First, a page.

I can imagine many of my conservative evangelical friends retorting immediately, “Why do we want to make peace with the gay community anyway? Homosexuality is sin.”
Ok, so how did Jesus’ relate to “sinners?” He was accused of being a friend of sinners (Matthew 9:11; Luke 15:2)! And how did Jesus relate to sexual sinners – like the woman interrupting the Pharisee’s party (Luke 7: 36-50) or the woman caught in adultery (John 8:1-11)? Jesus demonstrated love. By contrast, Jesus’ opponents, the Pharisees, were antagonistic toward sinners. They believed they demonstrated love for God by hating sinners; that holiness manifested itself through hostility. Sadly, many evangelicals follow the way of the Pharisees but do so mistakenly in the name of Jesus.
I love how Brian Zahnd addresses these issues:
"I’m not sure it is helpful to automatically identify secularists, homosexuals, and Muslims as enemies. But even if we do, the fact remains that Jesus calls us to love and bless our enemies, and not mock and revile them. Let’s get this clear – loving the homosexual is no more an endorsement of homosexuality than Jesus’s refusal to stone the adulterous woman was an endorsement of adultery. Because Jesus would not stone the adulterer did not mean Jesus was pro-adultery. Because Paul addressed the pagans of Athens respectfully did not mean Paul was pro-paganism. As we learn to sincerely love and respect secularists, homosexuals, and Muslims, it does not mean that we advocate secularism, support gay marriage, or endorse Islam. It simply means we are attempting to be authentic followers of Christ" (Unconditional? The Call of Jesus To Radical Forgiveness p 146).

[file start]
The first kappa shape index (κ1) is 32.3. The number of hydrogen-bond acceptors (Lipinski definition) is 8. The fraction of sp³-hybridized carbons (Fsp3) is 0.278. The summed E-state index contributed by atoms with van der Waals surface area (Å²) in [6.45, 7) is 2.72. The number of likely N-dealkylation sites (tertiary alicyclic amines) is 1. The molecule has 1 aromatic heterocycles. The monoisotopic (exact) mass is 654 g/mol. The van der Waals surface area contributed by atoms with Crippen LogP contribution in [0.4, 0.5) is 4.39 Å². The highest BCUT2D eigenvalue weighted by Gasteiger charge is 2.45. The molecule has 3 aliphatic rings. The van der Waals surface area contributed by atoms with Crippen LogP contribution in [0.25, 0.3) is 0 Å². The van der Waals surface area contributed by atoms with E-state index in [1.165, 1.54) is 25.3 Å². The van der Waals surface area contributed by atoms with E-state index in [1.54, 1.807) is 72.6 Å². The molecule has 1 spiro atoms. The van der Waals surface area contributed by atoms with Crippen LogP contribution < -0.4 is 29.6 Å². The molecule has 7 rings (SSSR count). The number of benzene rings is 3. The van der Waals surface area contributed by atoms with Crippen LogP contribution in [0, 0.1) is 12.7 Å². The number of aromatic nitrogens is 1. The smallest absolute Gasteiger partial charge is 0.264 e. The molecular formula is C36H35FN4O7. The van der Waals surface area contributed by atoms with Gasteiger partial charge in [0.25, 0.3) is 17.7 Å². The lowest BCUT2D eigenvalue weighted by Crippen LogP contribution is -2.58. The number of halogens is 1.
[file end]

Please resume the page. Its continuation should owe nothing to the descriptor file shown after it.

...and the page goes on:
Therefore, social peacemaking between evangelicals and the gay community follows the same steps mentioned above with the Muslim community. We do not begin with rebuke. Rather, we take the initiative to reach out in love. Next, we get the logs out of our own eyes. We show humility by asking for forgiveness for not loving our gay neighbors as ourselves. We repent for the hatred and anger evangelicals have displayed toward gays. Then we can speak the truth in love about our differing views of marriage and sexual orientation.
But social peacemaking, like all peacemaking, is not just about methods, it is about our motives.
If we do peacemaking in order to evangelize Muslims, or do peacemaking in order to correct the gay community, our motives are most likely not right.
God commands us to pursue peace with everyone, not as a means to an end but as an end in itself. Peacemaking is a good deed that glorifies God. Another way of saying this: God commands us to love our neighbor without an ulterior motive. As one of my pastor friends says: “Love God. Love Neighbor. Period.”
Post a Comment
Comments for this post have been disabled.